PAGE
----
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Consumer News

More And More Companies Want To Buy Your Selfie

(Photo Credit: CBS)

(Photo Credit: CBS)

(Source: KDKA-TV) Jennifer Antkowiak
Jennifer Antkowiak returned to KDKA in September 2009 to co-anchor the...
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PITTSBURGH (KDKA) – Ellen’s famous Oscar selfie crashed Twitter.

Vice President Joe Biden posted his first selfie with his boss.

We’ve even seen the occasional papal selfie.

And now, there’s a way for consumers to cash in on their own self-portraits.

“I never thought that I could just sell a picture myself and make 50 bucks,” said Cynthia Houser, who was paid for her selfie.

Houser sold her selfie through a new app called “Scoopshot.”

It’s one of several brands, like soft drinks or airlines, go to ask consumers to take selfies with their products.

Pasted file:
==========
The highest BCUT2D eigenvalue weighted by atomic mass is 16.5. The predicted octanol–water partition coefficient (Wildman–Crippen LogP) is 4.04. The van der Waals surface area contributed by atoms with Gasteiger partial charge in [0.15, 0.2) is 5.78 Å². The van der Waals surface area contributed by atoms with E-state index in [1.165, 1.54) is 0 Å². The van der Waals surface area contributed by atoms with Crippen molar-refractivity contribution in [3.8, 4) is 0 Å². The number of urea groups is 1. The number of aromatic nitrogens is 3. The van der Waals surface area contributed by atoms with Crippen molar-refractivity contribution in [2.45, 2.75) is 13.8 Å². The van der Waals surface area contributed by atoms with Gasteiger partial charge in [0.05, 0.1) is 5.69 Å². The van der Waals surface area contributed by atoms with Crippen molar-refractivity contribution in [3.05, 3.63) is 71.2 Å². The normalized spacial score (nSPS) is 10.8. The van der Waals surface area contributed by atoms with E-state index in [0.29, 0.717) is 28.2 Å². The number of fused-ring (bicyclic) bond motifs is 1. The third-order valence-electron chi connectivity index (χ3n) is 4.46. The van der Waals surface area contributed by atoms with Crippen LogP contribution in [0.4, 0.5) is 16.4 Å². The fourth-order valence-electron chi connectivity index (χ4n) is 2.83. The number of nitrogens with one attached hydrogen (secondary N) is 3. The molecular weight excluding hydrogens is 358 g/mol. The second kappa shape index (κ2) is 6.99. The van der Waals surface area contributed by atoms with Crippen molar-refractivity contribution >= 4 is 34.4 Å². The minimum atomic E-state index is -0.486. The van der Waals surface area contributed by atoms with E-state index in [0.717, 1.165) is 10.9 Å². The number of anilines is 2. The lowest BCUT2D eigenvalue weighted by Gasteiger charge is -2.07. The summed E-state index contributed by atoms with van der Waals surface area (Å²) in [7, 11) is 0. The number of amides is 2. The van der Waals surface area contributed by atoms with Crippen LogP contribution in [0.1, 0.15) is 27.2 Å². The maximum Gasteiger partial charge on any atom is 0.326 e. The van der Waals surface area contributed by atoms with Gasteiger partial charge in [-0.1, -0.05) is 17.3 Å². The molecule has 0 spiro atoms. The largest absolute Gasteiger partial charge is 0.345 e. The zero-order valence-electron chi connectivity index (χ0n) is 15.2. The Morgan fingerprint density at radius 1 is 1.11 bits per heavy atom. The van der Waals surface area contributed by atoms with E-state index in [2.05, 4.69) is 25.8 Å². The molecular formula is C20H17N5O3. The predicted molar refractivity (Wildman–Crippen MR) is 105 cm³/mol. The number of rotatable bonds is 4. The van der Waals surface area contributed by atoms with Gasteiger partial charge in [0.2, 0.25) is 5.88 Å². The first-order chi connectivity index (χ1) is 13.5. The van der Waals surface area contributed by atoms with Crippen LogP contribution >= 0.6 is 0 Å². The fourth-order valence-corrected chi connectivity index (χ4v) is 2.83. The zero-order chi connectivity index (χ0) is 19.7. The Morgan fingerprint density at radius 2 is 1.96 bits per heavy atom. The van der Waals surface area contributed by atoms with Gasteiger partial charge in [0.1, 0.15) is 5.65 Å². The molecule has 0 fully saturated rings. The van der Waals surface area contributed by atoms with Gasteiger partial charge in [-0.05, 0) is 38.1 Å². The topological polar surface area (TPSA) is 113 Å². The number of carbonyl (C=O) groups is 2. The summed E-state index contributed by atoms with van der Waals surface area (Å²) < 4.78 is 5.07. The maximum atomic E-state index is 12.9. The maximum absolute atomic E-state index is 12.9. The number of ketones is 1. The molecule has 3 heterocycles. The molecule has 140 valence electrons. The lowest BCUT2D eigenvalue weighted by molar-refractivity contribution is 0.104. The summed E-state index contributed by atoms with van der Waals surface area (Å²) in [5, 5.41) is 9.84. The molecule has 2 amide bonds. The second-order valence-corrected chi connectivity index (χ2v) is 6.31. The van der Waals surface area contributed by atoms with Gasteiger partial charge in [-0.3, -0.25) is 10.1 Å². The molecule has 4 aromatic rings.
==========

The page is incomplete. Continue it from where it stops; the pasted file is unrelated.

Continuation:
If they like what they see, they offer to buy them.

“We do all the clearing,” said Scoopshot founder Petri Rahja. “So the photographer gets his or her money and the media gets rights to use the photo.”

Rahja says it’s a growing idea.

“We are seeing more and more brands engaging consumers,” Rahja says, “Your Coca-Cola moment, please send your photos in, or like Finnair.”

Finnair, Finland’s largest airline, asked Scoopshot users to send in travel selfies.

They ended up purchasing about 50 of the 800 selfies that were submitted, for about $15 each.

A cosmetics company gave $1,000 to a selfie contest winner.

McDonalds paid just more than $20 for food-focused selfies.

And a hotel in Puerto Rico held a selfie sweepstakes, with the winner getting a free weekend stay.

“There’s a whole lot of money to be made in our own image,” said Craig Hacker with Selfies For Profit 2.

Hacker took a selfie at a recent furniture trade show in New York City.

The hearth fireplace company happened to be offering a free dinner at a New York restaurant as the prize.

The company CEO says it’s a new, exciting way to engage customers.

“Wanted to do something fun for people who are at the show to bring some attention to our product, but also to engage someone on a one-on-one basis,” said Hearth Cabinets President Arthur Lasky.

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